In Human Time
An exhibition in two parts
Whale Bay, Antarctica No. 4, 84x144, 2016 (reproduction)
December 20 – January 15
Zaria Forman’s installation will be presented in the Gallery window and can be viewed from Fifth Avenue between 12th and 13th streets, 24 hours a day. The Arnold and Sheila Aronson Galleries will be closed for the holidays during this time.
January 18 – February 11
During Peggy Weil's installation, the gallery will be open daily 12:00–6:00 p.m. and Thursday evenings until 8:00 p.m.
In Human Time, the first exhibition of the Climate Museum, explores aspects of polar ice, humanity, and temporality through installations of work by Zaria Forman and Peggy Weil. The exhibition also includes a timeline with artifacts relating the Arctic's physical history to its cultural influence and to the science it continues to motivate.
The poles of the Earth offer a rich and devastating contradiction. The Arctic in particular has fascinated those of us who come from somewhere else. Implacably vast and frozen; indifferent and unknowable; impossible and impassable. Antarctica is, if anything, even more inaccessible and forbidding.
As many have observed, this vision of invulnerability is false. Every week of climate news confirms that polar ice is profoundly affected by human activity. We are losing it on a scale our minds did not evolve to comprehend. Polar ice, far from being untouchable by humanity, is one the clearest and strongest summaries of the massive changes we have caused with our economy and culture.
How does this contradiction between invulnerability and fragility reflect on us? What does polar ice tell us about ourselves?
Through the work of Forman and Weil, In Human Time examines these questions. Humans are defined by a capacity for awe, creativity, curiosity, the advancement of knowledge and understanding; for beautiful art and brilliant science; for astounding instances of communication and common action.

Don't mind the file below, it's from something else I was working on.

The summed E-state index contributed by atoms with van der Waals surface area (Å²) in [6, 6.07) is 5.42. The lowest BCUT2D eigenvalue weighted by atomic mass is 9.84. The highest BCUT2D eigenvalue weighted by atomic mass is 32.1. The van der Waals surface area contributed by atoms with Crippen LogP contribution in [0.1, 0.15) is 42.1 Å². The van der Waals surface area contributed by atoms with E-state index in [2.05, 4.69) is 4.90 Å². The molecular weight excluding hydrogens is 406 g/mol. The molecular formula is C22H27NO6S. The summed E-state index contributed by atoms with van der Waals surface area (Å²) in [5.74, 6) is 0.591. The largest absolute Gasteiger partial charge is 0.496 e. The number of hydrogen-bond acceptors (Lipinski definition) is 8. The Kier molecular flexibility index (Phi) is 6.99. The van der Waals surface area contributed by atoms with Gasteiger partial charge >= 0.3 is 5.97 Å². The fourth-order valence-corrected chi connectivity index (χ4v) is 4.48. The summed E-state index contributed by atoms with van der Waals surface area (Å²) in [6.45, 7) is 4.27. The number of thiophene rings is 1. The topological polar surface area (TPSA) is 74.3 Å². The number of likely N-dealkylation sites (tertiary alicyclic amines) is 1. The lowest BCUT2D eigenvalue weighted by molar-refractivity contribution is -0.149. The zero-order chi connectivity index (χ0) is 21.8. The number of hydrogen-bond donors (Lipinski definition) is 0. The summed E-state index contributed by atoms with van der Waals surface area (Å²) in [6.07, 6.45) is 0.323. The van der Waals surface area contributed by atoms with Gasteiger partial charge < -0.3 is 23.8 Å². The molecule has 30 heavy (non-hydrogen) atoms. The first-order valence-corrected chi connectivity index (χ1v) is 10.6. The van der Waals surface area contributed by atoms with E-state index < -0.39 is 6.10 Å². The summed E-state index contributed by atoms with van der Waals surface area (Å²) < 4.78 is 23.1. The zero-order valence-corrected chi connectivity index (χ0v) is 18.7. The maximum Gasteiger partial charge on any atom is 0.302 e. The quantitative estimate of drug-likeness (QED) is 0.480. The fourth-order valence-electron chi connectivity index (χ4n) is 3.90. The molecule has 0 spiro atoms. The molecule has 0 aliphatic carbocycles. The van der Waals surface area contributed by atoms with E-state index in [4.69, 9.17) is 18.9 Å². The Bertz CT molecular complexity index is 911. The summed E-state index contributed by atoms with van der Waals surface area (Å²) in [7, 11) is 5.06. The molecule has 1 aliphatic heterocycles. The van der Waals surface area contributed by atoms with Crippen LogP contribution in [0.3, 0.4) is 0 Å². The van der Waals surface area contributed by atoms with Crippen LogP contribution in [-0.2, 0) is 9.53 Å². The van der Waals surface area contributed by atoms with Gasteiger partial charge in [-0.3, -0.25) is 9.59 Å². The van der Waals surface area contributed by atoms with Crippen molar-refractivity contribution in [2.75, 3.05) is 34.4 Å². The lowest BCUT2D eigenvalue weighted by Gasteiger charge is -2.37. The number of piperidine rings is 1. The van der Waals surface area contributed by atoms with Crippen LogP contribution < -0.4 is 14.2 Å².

We are, in short, defined by qualities permitting reasoned optimism that we can survive the climate crisis. But we are also defined by a capacity for heedless destruction that unfortunately does not require elaboration.
Our agency, our ability to decide and act, is revealed in this tension. Which side of our genetic and cultural makeup will we choose? Which will drive our actions?
The installations also raise related questions of timescale. The oldest ice in the Greenland Ice Sheet came into being one million years ago, snowflake by snowflake, a hundred times longer ago than we started farming. Forman's drawing may look at first like a photograph captured in a fraction of a second, but the work is revealed to be the product of weeks of touches of blue and gray, drawn by hand. We learn this in a time-lapse video that looks mesmerizingly fast—especially in relation to Weil's four-hour video descent, the apparently slow pacing of which can pull the viewer into a meditative suspension. But some of the one-meter ice cores down which she draws us to the beginning of the Greenland Ice Sheet capture four hundred years of time. The slow film is the fast one.
These incongruities and slippages bring time into focus. Meaningful shared action demands a stronger awareness of time, of both continuum and urgency, than it is comfortable or natural to hold. James Baldwin said of the struggle for racial equality and our common humanity that "[t]here is never a time in the future in which we will work out our salvation. The challenge is in the moment; the time is always now." Human beings will be living with climate change past the foreseeable horizon. What that looks like will depend on decisions we make together about our thought, dialogue, and action—now.
The Climate Museum is pleased and grateful to present this exhibition in partnership with the Sheila C. Johnson Design Center at the Parsons School of Design.